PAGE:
GDPR Protection

How to make your email & website GDPR compliant

Are you marketing to EU consumers, enterprises, and SMBs? Thinking of sending bulk emails to Europeans? Whether you are a business entity established within the EU or outside of Europe, the regulator can enforce GDPR laws under the grounds of your business entity controlling the storage server and processing data or facilitating data processing from European consumers and/or companies.

What is an incidence of GDPR violation? 

Being the mind and management of a company, business owners and employees should be mindful about the data source and how data is handled. For example, where obtain these email lists are obtained? Are they purchased list or opt-ins?

Opt-ins means direct consent from the customer or employee in a company. If a customer never requested to receive email communication from Company Widget, Company Widget is in violation of the GDPR law. European customers care about their privacy and consumer protection rights, so they are likely to report GDPR violation to the regulators.

Some customers will unsubscribe, keeping their emails and personal data on your server automatically constitutes a GDPR violation. To be compliant, you should immediately remove their email contact from your server and stop any related email marketing campaign communications.

How to be GDPR compliant?

The GDPR is a data protection law applied in the European Union, outlining mandatory measures to obtain consent to data collection from EU citizens browsing on your web page. This new law was enforced as of May 25, 2018.

What visitors see on a GDPR compliant website:
  1. Request consent from users to access and collect data
  2. Track visitors’ browsing activity with cookies
  3. Visitors can select an option to disable cookie. So they have the right to be forgotten.

Compliance to data privacy laws is mandatory. In accordance to Article 83 in the regulations, fines can be levied up to 20 million Euros or 4% of the fiscal revenue in more severe data breach cases, whichever amount is higher.

Criteria for GDPR compliance

To be GDPR compliant, a company should have a full disclosure on in privacy policy in plain English. (In addition, to the cookies consent and permissions form):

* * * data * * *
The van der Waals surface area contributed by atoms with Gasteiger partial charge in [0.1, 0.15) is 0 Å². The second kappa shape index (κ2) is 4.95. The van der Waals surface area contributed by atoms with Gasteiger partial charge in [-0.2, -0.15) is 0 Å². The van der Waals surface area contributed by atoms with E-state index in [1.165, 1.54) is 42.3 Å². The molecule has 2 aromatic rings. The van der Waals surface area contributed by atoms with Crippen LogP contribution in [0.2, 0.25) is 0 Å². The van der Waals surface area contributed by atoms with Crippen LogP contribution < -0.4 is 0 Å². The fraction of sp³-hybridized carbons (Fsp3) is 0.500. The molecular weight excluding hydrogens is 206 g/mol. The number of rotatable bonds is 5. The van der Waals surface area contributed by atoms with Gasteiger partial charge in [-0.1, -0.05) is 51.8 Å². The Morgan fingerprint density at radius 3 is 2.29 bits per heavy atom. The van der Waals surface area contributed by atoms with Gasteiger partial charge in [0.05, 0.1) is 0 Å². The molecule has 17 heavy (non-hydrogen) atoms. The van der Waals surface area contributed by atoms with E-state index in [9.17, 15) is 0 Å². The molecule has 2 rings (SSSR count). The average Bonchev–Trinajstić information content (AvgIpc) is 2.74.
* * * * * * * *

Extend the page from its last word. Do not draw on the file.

• What information they collect
  • How they safeguard personal data
  • What they do with personal data after they collect
  • The legal basis of processing their personal data
  • When and how they share personal data with others
  • How long they keep the users’ personal data
  • Enable users to set their preferences on data collection

This will allow all EU citizens to understand how their data is collected and handled. And to what extent they are granting your company access to their private data.

GDPR Data Breach Cases

The DSK Bank (Bulgarian unit of the OTP Group) was fined 1 million Lev in August 28, 2019 for a data breach involving over 33,000 client accounts which have taken bank loans. Information regarding personal identities of both borrowers and loan guarantors such as: full names, addresses, ID cards, property deed data were inappropriately leaked to third parties from the bank. The DSK Bank conducted an internal checks showing that bank system was not hacked, and data breach occurred through other illegal means.

Unicredit Romania received a fine of EUR 130,000 in July 4, 2019, until the bank was sanctioned until remediation measures was enacted. This penalty was imposed to Unicredit Bank S.A. as a result of negligence in implementing personal data protection principles, as well, as safeguarding data processing procedures, to meet the GDPR Requirements and protect the rights of the data subjects.

OTP Group of Hungary received HUF 55 million fine in July 21, 2016 due to deficiencies in IT securities, credit evaluation and data provision errors. OTP Bank agreed to cooperate with the National Bank Of Hungary (MNB)’s comprehensive review and oversight authorities to carryout remediation measures prior to the deadline assigned by MNB.

*** There is no exemption in GDPR compliance whether you have fewer than 250 employees or more than 250 employees. The GDPR is mandatory for companies that are involved in transacting, and handling data with European clients. All organizations must understand the bigger picture of their IT infrastructure and secure all applications in their estates. If you have 250 or more employees, it’s important to hire a DPO (Data Protection Officer) to take care of PII protection, without conflict of interest. ***

Consequence of GDPR non-compliant

Depending on the category of violation, companies can be fined up to €10 million, or 2% of annual global turnover. The regulator will elect an amount whichever is greater; or. Up to €20 million, or 4% of annual global turnover – whichever is greater.

Fines of up to €10 million or 2% of annual global turnover can be issued for infringements of articles:

  • 8 (conditions for children’s consent);
  • 11 (processing that doesn’t require identification);
  • 25–39 (general obligations of processors and controllers);
  • 42 (certification);
  • 43 (certification bodies)

Fines of up to €20 million or 4% of annual global turnover can be issued for infringements of articles:

  • 5 (data processing principles);
  • 6 (lawfulness of processing);
  • 7 (conditions for consent);
  • 9 (processing of special categories of data);
  • 12–22 (data subjects’ rights);
  • 44–49 (data transfers to third countries or international organisations)